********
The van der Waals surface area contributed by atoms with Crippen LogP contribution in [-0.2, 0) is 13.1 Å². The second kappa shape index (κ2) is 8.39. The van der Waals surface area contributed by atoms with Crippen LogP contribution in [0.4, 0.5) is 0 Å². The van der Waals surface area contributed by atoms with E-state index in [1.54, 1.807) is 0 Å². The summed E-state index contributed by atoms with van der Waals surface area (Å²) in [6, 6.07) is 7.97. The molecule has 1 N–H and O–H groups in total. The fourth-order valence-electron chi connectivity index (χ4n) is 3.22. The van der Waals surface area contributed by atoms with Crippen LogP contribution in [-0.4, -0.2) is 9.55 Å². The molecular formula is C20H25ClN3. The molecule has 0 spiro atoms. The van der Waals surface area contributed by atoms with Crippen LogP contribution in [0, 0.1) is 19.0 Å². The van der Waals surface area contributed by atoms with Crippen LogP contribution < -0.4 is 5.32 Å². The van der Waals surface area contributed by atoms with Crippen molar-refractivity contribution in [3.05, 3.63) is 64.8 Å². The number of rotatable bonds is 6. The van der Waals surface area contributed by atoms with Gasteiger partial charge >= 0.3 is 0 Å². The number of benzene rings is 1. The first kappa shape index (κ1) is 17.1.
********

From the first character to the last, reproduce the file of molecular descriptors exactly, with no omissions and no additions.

The van der Waals surface area contributed by atoms with Crippen LogP contribution in [-0.2, 0) is 13.1 Å². The second kappa shape index (κ2) is 8.39. The van der Waals surface area contributed by atoms with Crippen LogP contribution in [0.4, 0.5) is 0 Å². The van der Waals surface area contributed by atoms with E-state index in [1.54, 1.807) is 0 Å². The summed E-state index contributed by atoms with van der Waals surface area (Å²) in [6, 6.07) is 7.97. The molecule has 1 N–H and O–H groups in total. The fourth-order valence-electron chi connectivity index (χ4n) is 3.22. The van der Waals surface area contributed by atoms with Crippen LogP contribution in [-0.4, -0.2) is 9.55 Å². The molecular formula is C20H25ClN3. The molecule has 0 spiro atoms. The van der Waals surface area contributed by atoms with Crippen LogP contribution in [0, 0.1) is 19.0 Å². The van der Waals surface area contributed by atoms with Crippen LogP contribution < -0.4 is 5.32 Å². The van der Waals surface area contributed by atoms with Crippen molar-refractivity contribution in [3.05, 3.63) is 64.8 Å². The number of rotatable bonds is 6. The van der Waals surface area contributed by atoms with Gasteiger partial charge >= 0.3 is 0 Å². The number of benzene rings is 1. The first kappa shape index (κ1) is 17.1.